L.A. County goes to court to stop social worker from getting job back

Court order sought to keep social worker who oversaw notorious Gabriel Fernandez case from returning to work

The Los Angeles County Department of Children and Family Services is going to court in an effort to block the return of a social worker who supervised the case of a Palmdale boy who was beaten to death. 

Gregory Merritt successfully appealed his firing to L.A. County's civil service commission. 

County departments usually abide by the commission's findings, but Philip Browning, the county's child welfare chief, said Tuesday that he is taking the matter to court after determining that Merritt had "egregiously" missed multiple opportunities to save 8-year-old Gabriel Fernandez.

A department spokesman said Merritt would not be returning to work as a result of the county's decision to file a petition in Los Angeles County Superior Court.

Since Merritt's 2013 firing, he has not been paid. Department spokesman Armand Montiel was unable to say whether Merritt will draw pay while the matter is appealed in court. 

The boy's mother and her boyfriend are awaiting trial on charges of capital murder and a special circumstance of torture. They have pleaded not guilty.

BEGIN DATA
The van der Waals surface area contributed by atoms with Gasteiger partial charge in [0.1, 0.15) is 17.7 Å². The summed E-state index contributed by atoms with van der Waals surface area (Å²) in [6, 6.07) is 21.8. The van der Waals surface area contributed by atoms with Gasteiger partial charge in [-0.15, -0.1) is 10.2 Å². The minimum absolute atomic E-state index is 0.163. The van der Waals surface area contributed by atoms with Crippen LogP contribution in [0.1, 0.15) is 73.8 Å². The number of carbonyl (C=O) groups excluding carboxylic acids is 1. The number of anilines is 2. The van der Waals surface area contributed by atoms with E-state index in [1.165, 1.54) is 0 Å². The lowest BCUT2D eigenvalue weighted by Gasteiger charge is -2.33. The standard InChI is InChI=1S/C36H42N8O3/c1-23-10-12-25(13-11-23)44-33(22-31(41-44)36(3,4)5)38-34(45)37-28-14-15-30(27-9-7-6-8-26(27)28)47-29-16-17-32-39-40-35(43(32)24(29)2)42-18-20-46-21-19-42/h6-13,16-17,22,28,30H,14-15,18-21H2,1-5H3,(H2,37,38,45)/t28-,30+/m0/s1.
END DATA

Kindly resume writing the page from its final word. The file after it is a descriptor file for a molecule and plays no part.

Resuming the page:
The pair are accused of beating Gabriel to death after dousing him with pepper spray, forcing him to eat his own vomit and locking him in a cabinet with a sock stuffed in his mouth to muffle his screams, according to court records. Detectives who searched the family's apartment found a wooden club covered in Gabriel's blood.

In the months before the boy was killed, several agencies had investigated allegations of abuse without removing him from the home. Shortly before his death, Merritt and social worker Patricia Clement decided to close Gabriel's case.

At the time, Clement had "skeleton" case notes for at least one visit, leading Browning to later testify that he questioned whether she actually had gone to the home. And other required visits had not been done at all, according to case records.

A key responsibility of supervising social workers is to review case notes.

According to a brief by Children and Family Services lawyers in support of Merritt's firing, he knew from Clement's performance evaluations that she sometimes did not complete her required visits and did not document them properly. By her own account, Clement had failed to interview Gabriel privately, as department guidelines call for.

She and Merritt also were aware that the boy had written a suicide note and had a BB pellet embedded in his chest. Yet he was not sent for medical treatment or mental health assessment, the lawyers said.

Browning fired Merritt, Clement and two other social workers over the case; Merritt appealed.

The five-member civil service panel -- which is appointed by the county Board of Supervisors -- voted unanimously to reinstate him, imposing a 30-day suspension in lieu of termination.

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